Impact #5: Shareholders Must Protect Themselves: The majority in Rupe emphasized that minority shareholders should protect themselves before investing (or acquiring the minority stake) by negotiating “shareholder agreements that contain buy-sell, first refusal, or redemption provisions that reflect their mutual expectations and agreements.” The dissent noted it would be “ideal[ ] for minority shareholders to reach such agreements, however, it compared the formation of a business relationship to a marriage where, from a relationship standpoint, the parties enter “optimistically and ill-prepared.” Further, in Rupe, the minority owner inherited her shares from her husband who acquired them in a family-owned business in which the parties saw little need for shareholder agreements.

Impact #6: Overturned Precedent: The Court’s six-person majority cast aside more than 25 years of Texas precedent (from more than 10 different appellate courts), which had consistently upheld a buy-out remedy as valid under the receivership statute. See, e.g., Davis v. Sheerin, 754 S.W.2d 375, 380 (Tex. App.¬—Houston [1st Dist.] 1988, writ denied) (“Texas courts, under their general equity power, may decree a [buyout] in an appropriate case . . . .”); In re White, 429 B.R. 201 (Bankr. S.D. Tex. 2010) (applying Texas law) (concluding equitable relief and buy-out of minority owner’s shares was appropriate). The dissent in Rupe noted at least three additional cases in Texas that approved a trial court’s power to order the equitable remedy of a buy-out.

The second decision impacted by Rupe was the Court’s own decision from 1955 in Patton v. Nicholas, 279 S.W.2d 848 (Tex. 1955) requiring majority owners to declare dividends to the minority owners for up for five years. The majority in Rupe stated that Patton was “not a ‘shareholder oppression’ case,” the dissenting justices noted that the result in Patton (requiring court-ordered dividend) did not depend on a showing of harm to the company (a requirement for a derivative claim) and has been followed by state courts throughout the United States.

Impact #7: Texas Becomes Outlier: The majority opinion in Rupe leaves Texas as an outlier in terms of the legal protection afforded to minority owners. To start, the Supreme Court rejected the “reasonable expectations” standard for oppression even though it is followed by the high courts in Alaska, Iowa, Maryland, Montana, New Jersey, New Mexico, North Carolina, North Dakota, Rhode Island, and Washington. Second, although more than 30 states have statutes addressing shareholder oppression, Texas is now believed to be the only state interpreting its statute as foreclosing all remedies for minority owners except for receivership. By contrast, states like Oregon, North Dakota, Iowa, and South Dakota have all approved an equitable buy-out remedy in the context of oppressive actions in a private company:.

  • Landstrom v. Shaver, 561 N.W.2d 1, 8-9 (S.D. 1997) (explaining South Dakota oppression statute gives trial court equitable power that “may include the entry of an order requiring the wrongdoers to buy the stock of the complaining shareholder” and went on to state “[i]t makes little sense to leave the trial courts with two draconian options of helplessly dismissing outright a proven cause of action or ordering the dissolution of corporation . . .”)).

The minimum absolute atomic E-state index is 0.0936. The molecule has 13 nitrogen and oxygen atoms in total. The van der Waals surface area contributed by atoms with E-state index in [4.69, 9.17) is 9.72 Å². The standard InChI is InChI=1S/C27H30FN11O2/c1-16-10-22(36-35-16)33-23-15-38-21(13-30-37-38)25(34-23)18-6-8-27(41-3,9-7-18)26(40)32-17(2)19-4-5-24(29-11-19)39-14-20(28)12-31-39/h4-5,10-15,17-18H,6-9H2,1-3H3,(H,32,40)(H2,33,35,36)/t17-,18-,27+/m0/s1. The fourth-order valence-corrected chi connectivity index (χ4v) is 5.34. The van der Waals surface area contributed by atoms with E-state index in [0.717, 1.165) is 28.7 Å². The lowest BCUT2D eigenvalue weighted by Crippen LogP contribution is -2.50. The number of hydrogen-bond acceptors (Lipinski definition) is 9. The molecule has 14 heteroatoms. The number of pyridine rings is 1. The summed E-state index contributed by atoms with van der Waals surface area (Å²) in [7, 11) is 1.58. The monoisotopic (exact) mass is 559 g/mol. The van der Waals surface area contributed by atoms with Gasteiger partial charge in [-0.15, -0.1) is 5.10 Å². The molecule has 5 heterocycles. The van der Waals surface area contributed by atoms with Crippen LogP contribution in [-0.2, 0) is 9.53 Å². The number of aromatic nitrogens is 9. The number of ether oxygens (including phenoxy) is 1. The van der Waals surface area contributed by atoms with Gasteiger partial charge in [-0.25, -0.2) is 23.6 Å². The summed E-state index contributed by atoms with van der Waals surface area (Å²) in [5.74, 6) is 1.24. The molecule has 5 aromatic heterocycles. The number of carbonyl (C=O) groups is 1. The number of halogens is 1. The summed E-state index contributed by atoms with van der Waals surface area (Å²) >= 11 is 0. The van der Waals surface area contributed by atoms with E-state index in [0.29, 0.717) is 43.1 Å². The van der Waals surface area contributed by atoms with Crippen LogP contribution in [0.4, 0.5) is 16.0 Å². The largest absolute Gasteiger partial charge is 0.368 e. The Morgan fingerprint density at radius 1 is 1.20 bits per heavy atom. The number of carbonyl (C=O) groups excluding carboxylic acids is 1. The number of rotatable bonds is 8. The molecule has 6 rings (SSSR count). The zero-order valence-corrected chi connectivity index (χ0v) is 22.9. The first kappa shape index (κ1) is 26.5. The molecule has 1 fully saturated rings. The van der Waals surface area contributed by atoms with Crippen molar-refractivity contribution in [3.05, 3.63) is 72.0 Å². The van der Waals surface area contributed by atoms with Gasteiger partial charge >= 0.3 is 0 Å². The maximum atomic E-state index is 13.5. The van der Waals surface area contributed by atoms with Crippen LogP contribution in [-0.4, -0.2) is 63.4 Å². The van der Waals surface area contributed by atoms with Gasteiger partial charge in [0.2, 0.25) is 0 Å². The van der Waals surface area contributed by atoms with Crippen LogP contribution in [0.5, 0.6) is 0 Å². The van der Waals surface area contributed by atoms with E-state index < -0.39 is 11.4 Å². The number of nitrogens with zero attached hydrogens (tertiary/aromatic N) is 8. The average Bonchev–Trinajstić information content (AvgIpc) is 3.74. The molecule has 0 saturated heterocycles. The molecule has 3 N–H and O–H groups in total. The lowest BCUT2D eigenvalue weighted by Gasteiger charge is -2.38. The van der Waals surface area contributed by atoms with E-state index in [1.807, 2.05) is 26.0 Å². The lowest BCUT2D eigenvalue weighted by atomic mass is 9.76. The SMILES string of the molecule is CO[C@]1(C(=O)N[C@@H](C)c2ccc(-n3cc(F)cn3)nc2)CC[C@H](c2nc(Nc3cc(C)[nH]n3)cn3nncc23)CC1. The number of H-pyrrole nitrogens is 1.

• Balvik v. Sylvester, 411 N.W.2d 383, 389 (N.D. 1987) (“Although [the oppression statute] mentions only dissolution as a remedy for oppressive conduct, we agree with those courts which have interpreted their similar statutory counterparts to allow alternative equitable remedies not specifically stated in the statute.”).
  • Sauer v. Moffitt, 363 N.W.2d 269, (Iowa App. 1984) (holding that Iowa oppression statute allows the trial court “to fashion other equitable relief” in approving the partial liquidation and redemption of the minority owner’s shares).
  • Delaney v. Georgia-Pacific Corp., 564 P2d 277, 288 (Or. 1977) (“[T]his is an appropriate cause for relief in the form of a requirement that [the majority shareholder] purchase plaintiffs’ stock at a fair price.”).


The Court’s decision in Rupe is being hailed by some as a victory for the rights of business owners and reviled in other circles as bad for both minority investors and businesses because the Court’s decision will make it more difficult to attract private investment capital.

Was the result in Rupe really that bad for minority investors? Yes and no. Minority shareholders are now faced with a much steeper legal landscape in asserting claims. In defining “oppressive” conduct under the statute, the Court reinvigorated the business judgment as an element of the statutory claim and adopted a more onerous standard for minority owners to establish oppressive conduct by majority owners. Even if the standard is met, the trial court is authorized to grant just one remedy (receivership).

Yet, the outcomes in Rupe, Cardiac Perfusion and Argo Data did not extinguish the potential for conflicts between minority investors and majority owners, and these cases did not eliminate all legal claims by oppressed minority shareholders. Indeed, the majority in Rupe expressly noted its rejection of the common-law claim for shareholder oppression was “because of the adequacy of other existing legal protections.” Our next Blog post will evaluate the post-Rupe claims and remedies still available to minority investors in private Texas companies, who contend they are being exploited by overreaching majority owners.